Increase in SA citrus exports despite problems at ports

Increase in SA citrus exports despite problems at ports
The local citrus industry has established itself as a leader in agricultural exports in South Africa, contributing positively to overall economic growth. Photo: Rosle Boerdery
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Southern African citrus growers exported 161,6 million 15kg-equivalent cartons of local citrus during 2021. This was 18,6 million cartons more than last year, despite several logistical difficulties that arose during the season.

According to agricultural economist Dr Kobus Laubscher, the success in terms of exports resulted in the citrus industry making a valuable contribution to the improvement of the South African economy. The exports, he said, added to trade surpluses, development of rural economies, and the creation of jobs.

“That is why it is crucial that provision is made in the Agriculture and Agro-Processing Master Plan for an agriculture-friendly policy environment. We have to make it easier and worthwhile for producers, such as citrus producers, to invest and reinvest in agriculture and to expand their farming concerns.

“The South African government should act boldly and create a policy environment that is conducive to improved agricultural output and inter alia, access to global markets,” he added.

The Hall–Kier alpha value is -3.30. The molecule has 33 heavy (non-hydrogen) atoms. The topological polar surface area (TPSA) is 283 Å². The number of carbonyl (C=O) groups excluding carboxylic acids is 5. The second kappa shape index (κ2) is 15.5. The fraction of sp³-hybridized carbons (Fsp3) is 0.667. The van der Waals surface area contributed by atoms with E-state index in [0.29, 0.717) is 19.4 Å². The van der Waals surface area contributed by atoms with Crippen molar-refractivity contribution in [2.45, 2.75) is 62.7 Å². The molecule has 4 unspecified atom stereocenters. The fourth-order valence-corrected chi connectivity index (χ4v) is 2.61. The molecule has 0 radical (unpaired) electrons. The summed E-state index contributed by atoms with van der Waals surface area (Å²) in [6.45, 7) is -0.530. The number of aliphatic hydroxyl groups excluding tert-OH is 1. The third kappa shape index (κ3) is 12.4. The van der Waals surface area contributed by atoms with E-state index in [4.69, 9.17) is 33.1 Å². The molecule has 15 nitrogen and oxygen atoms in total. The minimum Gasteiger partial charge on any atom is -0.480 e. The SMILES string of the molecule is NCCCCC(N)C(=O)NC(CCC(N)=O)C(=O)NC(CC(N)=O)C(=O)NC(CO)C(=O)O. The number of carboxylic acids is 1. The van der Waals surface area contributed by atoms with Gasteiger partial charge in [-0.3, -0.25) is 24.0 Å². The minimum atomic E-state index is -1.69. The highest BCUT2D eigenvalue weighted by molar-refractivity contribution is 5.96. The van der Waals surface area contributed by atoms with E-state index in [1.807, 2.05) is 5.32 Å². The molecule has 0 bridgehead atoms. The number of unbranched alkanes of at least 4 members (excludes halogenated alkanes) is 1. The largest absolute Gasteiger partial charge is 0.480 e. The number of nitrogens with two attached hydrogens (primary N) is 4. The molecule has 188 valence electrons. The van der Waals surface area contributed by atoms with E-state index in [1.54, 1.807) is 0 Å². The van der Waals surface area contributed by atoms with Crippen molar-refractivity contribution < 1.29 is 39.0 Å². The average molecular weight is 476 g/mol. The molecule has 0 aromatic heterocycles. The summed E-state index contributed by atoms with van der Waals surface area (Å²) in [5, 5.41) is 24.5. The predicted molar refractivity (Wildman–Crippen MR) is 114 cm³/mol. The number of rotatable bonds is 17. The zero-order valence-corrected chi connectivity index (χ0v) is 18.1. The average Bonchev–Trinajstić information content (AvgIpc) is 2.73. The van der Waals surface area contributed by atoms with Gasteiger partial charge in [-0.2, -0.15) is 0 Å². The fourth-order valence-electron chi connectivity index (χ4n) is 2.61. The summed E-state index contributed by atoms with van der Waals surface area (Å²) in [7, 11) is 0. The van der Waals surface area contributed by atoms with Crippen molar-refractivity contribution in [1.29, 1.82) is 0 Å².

The increase in exports was achieved despite several challenges that arose during the season.

Paul Hardman, acting CEO of the Citrus Growers’ Association of Southern Africa, pointed out that the ongoing challenges experienced at the country’s ports were intensified by civil unrest in parts of KwaZulu-Natal and Gauteng in mid-July, which resulted in the Durban harbour being closed for days on end.

This was followed by Transnet declaring a force majeure across all ports as a result of a cyberattack, which coincided with the height of the citrus export season.

“With these challenges in mind, the fact that the local industry achieved another record-breaking export season in 2021 was truly remarkable.

“This was only possible due to the close collaboration and partnerships within the industry and with government, and the extraordinary efforts of growers,” Hardman added.

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